Therapy Improves Speech in Autistic Children with Language Delay
A behavioral therapy called pivotal response treatment (PRT) boosts the communication skills of autistic children with language delay better than do standard speech and autism therapies, a small study suggests1.
PRT therapists use various strategies to motivate autistic children to talk during play. For instance, they may name a toy that a child shows interest in, but hand it over only if the child then requests it by name. They also teach parents to use similar strategies in their daily routines.
The treatment has been shown to improve communication skills and ease autism traits when therapists implement it2. It is also effective when trained parents deliver it3. The new work explores its effectiveness when both parents and therapists are involved, as the therapy’s creators intended.
“We don’t yet have very much information about the effects of combining clinician-delivered and parent-training for PRT in a controlled trial,” says co-lead investigator Grace Gengoux, clinical associate professor of psychiatry and behavioral sciences at Stanford University in California.
Gengoux and her colleagues found that 23 autistic children who received PRT for six months spoke more words and interacted with their parents more than did 20 controls. The findings appeared 6 August in Pediatrics.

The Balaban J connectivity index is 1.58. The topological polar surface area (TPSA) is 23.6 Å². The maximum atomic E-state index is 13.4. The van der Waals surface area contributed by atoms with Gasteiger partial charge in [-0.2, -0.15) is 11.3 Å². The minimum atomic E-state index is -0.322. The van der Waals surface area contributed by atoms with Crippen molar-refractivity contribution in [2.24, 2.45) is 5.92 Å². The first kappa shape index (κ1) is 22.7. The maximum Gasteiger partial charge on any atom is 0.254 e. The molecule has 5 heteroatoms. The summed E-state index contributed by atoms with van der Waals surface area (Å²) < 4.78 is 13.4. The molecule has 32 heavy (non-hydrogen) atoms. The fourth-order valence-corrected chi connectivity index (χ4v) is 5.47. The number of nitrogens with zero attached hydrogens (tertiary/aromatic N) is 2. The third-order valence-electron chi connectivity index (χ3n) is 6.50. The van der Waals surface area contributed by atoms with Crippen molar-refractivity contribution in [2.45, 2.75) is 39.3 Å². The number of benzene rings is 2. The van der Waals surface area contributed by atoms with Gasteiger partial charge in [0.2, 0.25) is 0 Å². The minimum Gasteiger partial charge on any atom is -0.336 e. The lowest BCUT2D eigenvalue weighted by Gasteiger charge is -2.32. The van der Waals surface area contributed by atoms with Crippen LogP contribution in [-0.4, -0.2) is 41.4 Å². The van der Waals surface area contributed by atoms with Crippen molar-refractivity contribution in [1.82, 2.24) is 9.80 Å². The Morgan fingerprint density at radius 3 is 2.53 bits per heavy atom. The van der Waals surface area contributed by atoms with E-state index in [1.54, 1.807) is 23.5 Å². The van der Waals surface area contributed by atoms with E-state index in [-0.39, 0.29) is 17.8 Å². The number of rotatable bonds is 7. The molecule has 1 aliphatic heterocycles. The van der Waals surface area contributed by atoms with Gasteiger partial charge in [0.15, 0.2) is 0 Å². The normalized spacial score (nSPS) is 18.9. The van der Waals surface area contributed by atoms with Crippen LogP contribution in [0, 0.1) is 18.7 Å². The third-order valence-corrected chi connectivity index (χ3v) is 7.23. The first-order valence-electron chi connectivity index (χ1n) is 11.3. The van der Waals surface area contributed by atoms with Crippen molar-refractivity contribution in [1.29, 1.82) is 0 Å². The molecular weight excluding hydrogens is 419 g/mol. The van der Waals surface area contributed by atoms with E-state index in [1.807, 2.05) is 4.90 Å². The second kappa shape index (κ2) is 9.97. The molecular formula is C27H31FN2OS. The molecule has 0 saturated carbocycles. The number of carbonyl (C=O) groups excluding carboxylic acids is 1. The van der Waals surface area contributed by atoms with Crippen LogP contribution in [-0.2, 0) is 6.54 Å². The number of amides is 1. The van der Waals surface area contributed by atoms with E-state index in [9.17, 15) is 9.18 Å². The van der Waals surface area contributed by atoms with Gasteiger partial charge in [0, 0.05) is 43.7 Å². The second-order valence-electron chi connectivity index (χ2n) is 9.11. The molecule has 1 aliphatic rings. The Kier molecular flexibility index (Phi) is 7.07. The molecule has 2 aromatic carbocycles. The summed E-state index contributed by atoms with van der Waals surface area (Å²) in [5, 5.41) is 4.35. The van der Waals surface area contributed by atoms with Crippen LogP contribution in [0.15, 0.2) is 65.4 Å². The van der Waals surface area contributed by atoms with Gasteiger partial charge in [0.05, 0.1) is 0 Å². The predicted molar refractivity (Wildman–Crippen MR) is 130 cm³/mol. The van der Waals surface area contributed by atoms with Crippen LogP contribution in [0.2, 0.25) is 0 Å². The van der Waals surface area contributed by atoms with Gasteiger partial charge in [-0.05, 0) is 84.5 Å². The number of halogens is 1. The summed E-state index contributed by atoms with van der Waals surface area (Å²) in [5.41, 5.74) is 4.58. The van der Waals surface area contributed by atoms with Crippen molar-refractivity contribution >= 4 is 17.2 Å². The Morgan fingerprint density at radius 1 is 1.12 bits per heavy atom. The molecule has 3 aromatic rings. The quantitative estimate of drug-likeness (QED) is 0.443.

At the beginning and end of the study, the researchers took 10-minute videos of the parents playing with the children and coaxing them to communicate. They tallied how many times each child spoke during these sessions. They rated the severity of the children’s autism traits using a standard scale and assessed their social-communication skills. (The researchers did not know which children received PRT.) The parents also rated their child’s language and social skills.
To look for improvements over time, Gengoux and her colleagues plan to reassess all of the children from the PRT group after six months. Also, they are scanning the brains of a group of children who receive PRT to try to identify structures or activity patterns that predict response to the treatment or that change in response to it.
Excerpted from “Therapy improves speech in autistic children with language delay” in Spectrum. Read the full article.
- Gengoux G.W. et al. Pediatrics 144, e20190178 (2019) PubMed
- Mohammadzaheri F. et al. J. Autism Dev. Disord. 44, 2769-2777 (2014) PubMed
- Hardan A.Y. et al. J. Child Psychol. Psychiatry 56, 884-892 (2015) PubMed
Source: Spectrum | Therapy improves speech in autistic children with language delay, https://www.spectrumnews.org/news/therapy-improves-speech-in-autistic-children-with-language-delay | © 2019 Simons Foundation
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